On the Confluence of Art and Music
This informal conversation addresses the interdisciplinary character of contemporary art as it incorporates images, sound, and music. Participants include sound artist and composer Alvin Lucier, Intersections artist Xavier Veilhan, multimedia artist Jesper Just, musician and performance artist Ragnar Kjartansson, and novelist and musician Rick Moody. Moderated by Director of the Center for the Study of Modern Art Klaus Ottmann.

The Collection Museum: Past, Present, and Future
A series of three panels explored the evolution of private collections into public institutions in conjunction with The Phillips Collection’s 90th anniversary. The panels discussed the ethical and aesthetical challenges of collection museums in the 21st century. Panelists included: Jeremy Braddock, author of Collecting as Modernist Practice; Dorothy Kosinski, Director, The Phillips Collection; Alice Phillips Swistel, Trustee, The Phillips Collection; Eliza Rathbone, Chief Curator, The Phillips Collection; Sue Frank, Associate Curator for Research, The Phillips Collection; Bruce Altshuler, author of The Avant-Garde in Exhibition: New Art in the 20th Century; Christoph Vogtherr, Director, The Wallace Collection, London; Derek Gillman, Executive Director and President, The Barnes Foundation; Anne-Birgitte Fonsmark, Director, Ordrupgaard, Charlottenlund, Denmark; Klaus Ottmann, Director of The Center for the Study of Modern Art and Curator at Large, The Phillips Collection; Heiner Friedrich, founder of the Dia Art Foundation, New York; Marieluise Hessel, founder of the Hessel Museum of Art at Bard College; and Paul Greenhalgh, Director, Sainsbury Centre for Visual Arts, University of East Anglia, Norwich, UK.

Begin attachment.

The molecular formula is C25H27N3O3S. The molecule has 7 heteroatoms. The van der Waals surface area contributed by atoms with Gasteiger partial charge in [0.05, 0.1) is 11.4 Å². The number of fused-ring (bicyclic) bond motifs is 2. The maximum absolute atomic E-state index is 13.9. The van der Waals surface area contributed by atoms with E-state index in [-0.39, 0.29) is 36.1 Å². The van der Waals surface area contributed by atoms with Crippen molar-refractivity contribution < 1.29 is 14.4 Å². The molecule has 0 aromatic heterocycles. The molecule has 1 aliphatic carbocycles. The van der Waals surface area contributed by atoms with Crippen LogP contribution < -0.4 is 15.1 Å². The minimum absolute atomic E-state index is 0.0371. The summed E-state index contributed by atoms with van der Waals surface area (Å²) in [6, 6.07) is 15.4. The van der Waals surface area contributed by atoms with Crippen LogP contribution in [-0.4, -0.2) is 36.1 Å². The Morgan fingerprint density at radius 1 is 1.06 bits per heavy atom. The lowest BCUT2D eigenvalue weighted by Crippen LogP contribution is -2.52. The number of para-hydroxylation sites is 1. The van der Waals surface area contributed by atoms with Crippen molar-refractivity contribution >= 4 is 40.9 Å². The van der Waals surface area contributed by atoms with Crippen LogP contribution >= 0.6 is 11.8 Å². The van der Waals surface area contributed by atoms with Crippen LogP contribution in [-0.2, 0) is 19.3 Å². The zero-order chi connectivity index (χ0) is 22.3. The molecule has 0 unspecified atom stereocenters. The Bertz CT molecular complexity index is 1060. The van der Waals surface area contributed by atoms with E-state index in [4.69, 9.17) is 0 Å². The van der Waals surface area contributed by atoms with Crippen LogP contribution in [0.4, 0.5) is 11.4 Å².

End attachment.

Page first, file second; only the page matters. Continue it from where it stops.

Aspen Cultural Diplomacy Forum
As part of the second annual International Forum and in collaboration with The Aspen Institute, participants explored how the United States uses culture both to communicate and listen to other nations. The forum featured political and cultural leaders who continue to shape the policies and practices of cultural diplomacy in the public and private sectors. Participants included: Dr. Madeleine K. Albright, former U.S. Secretary of State; The Honorable John Brademas, President Emeritus, New York University; Elizabeth Diller, senior architect of Diller, Scofidio & Renfro; Eric Fischl, artist; Chairman Jim Leach, National Endowment for the Humanities; Congressman Jim Moran, U.S. House of Representatives; Dr. Azar Nafisi, author of Reading Lolita in Tehran; His Excellency Arturo Sarukhan, Mexican Ambassador to the United States; Moderators included: Michael Dirda, Dana Gioia, Cynthia Schneider, Philip Kennicott, Dorothy Kosinski, and Eric Motley.